On another front, the Dominican government had supported Ramón Emeterio Betances. They allowed him to recruit a small army, and gave him a ship containing weapons. However, when the ship was about to sail, the Spanish government made its move. It prohibited the ship's departure from Dominican territory. The authorities in Saint Thomas, U.S. Virgin Islands, where the ship was anchored, boarded the vessel and confiscated its cargo.
Seeing their plans disrupted, the other leaders feared arrest. They decided to change the date of the revolution for an earlier one without consulting Betances.
Proclamation of the Republic of Puerto Rico
The leaders decided to start their revolution in the town of Lares on September 23. Some 400–600 rebels gathered on that day in the hacienda of Manuel Rojas, located in the vicinity of Pezuela, on the outskirts of Lares. Led by Rojas and Juan de Mata Terraforte, the poorly trained and sparsely armed rebels reached the town by horse and foot around midnight. They looted local stores and offices owned by peninsulares (Spanish mainland-born men) and took over the city hall. Spanish mainland-born merchants and Puerto Rican government authorities, considered by the rebels as enemies of the fatherland, were taken as prisoners.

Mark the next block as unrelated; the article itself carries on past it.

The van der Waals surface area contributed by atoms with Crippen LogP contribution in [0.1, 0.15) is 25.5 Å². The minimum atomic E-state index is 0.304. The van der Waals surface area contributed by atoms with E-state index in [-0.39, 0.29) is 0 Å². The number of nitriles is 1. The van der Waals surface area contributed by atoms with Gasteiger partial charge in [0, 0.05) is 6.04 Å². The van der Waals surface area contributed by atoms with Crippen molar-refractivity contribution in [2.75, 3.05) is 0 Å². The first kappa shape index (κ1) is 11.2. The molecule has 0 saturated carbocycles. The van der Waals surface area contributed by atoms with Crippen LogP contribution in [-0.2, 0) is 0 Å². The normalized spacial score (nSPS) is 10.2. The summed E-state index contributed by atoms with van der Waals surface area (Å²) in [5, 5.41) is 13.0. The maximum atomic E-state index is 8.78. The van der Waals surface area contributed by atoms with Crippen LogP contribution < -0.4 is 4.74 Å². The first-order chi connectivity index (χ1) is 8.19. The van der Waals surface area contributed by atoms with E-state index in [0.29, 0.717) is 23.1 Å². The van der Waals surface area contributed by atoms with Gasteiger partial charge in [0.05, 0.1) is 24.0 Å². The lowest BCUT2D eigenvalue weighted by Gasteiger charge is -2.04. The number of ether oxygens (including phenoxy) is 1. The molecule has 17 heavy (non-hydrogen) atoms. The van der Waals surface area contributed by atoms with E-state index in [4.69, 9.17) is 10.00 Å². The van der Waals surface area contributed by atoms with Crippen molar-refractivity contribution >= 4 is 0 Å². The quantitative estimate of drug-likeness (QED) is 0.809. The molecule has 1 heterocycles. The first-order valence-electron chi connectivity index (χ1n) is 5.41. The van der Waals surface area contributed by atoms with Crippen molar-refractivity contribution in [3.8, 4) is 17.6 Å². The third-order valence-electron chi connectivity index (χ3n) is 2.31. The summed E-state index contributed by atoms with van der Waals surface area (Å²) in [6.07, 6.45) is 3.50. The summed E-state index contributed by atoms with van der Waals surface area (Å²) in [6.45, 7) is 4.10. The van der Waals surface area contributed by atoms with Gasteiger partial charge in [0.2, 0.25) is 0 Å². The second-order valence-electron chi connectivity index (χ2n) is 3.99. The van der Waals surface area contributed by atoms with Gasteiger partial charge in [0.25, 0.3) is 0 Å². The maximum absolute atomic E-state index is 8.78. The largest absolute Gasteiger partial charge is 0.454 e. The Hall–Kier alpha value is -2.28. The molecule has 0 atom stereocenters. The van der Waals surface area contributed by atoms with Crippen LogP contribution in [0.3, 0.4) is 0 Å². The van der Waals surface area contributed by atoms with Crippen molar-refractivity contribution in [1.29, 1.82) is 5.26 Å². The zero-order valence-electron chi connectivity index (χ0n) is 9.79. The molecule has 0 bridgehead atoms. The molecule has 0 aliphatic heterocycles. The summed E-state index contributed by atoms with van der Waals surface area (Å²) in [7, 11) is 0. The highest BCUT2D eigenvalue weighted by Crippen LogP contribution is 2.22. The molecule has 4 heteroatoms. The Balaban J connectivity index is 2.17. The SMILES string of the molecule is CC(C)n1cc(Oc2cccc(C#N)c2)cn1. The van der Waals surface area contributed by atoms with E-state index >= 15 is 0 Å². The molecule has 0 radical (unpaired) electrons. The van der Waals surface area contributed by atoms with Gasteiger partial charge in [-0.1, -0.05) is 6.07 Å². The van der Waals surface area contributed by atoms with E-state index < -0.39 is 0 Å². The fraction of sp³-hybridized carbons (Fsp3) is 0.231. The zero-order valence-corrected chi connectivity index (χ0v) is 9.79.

The rebels then entered the town's church and placed the revolutionary flag of Lares on the High Altar. This was the sign that the revolution had begun. The Republic of Puerto Rico was proclaimed at (2:00 am local time) under the presidency of Francisco Ramírez Medina at the church and the revolutionaries offered freedom to the slaves who joined them. President Ramírez Medina appointed Government officials as follows:
- Francisco Ramírez Medina, President
- Aurelio Méndez, Minister of the Interior
- Manuel Ramírez, Minister of State
- Celedonio Abril, Minister of the Treasury
- Federico Valencia, Minister of War
- Clemente Millán, Minister of Justice
- Bernabé Pol, Secretary to the President
- Manuel Rojas, Commander in Chief of the Liberation Army
Confrontation at San Sebastián
The next day, on September 24th, the rebel forces departed to take over the next town, San Sebastián del Pepino. The Puerto Rican militia surprised them with strong resistance, by moving troops from San Juan, Mayagüez, Ponce, and several other towns. This caused confusion amongst the rebels, who were greatly disadvantaged without the weapons provided by Betances.
The insurgents retreated back to Lares. Upon an order from the governor, Julián Pavía, the militia soon rounded them up, and the insurrection was over.
Trials and amnesty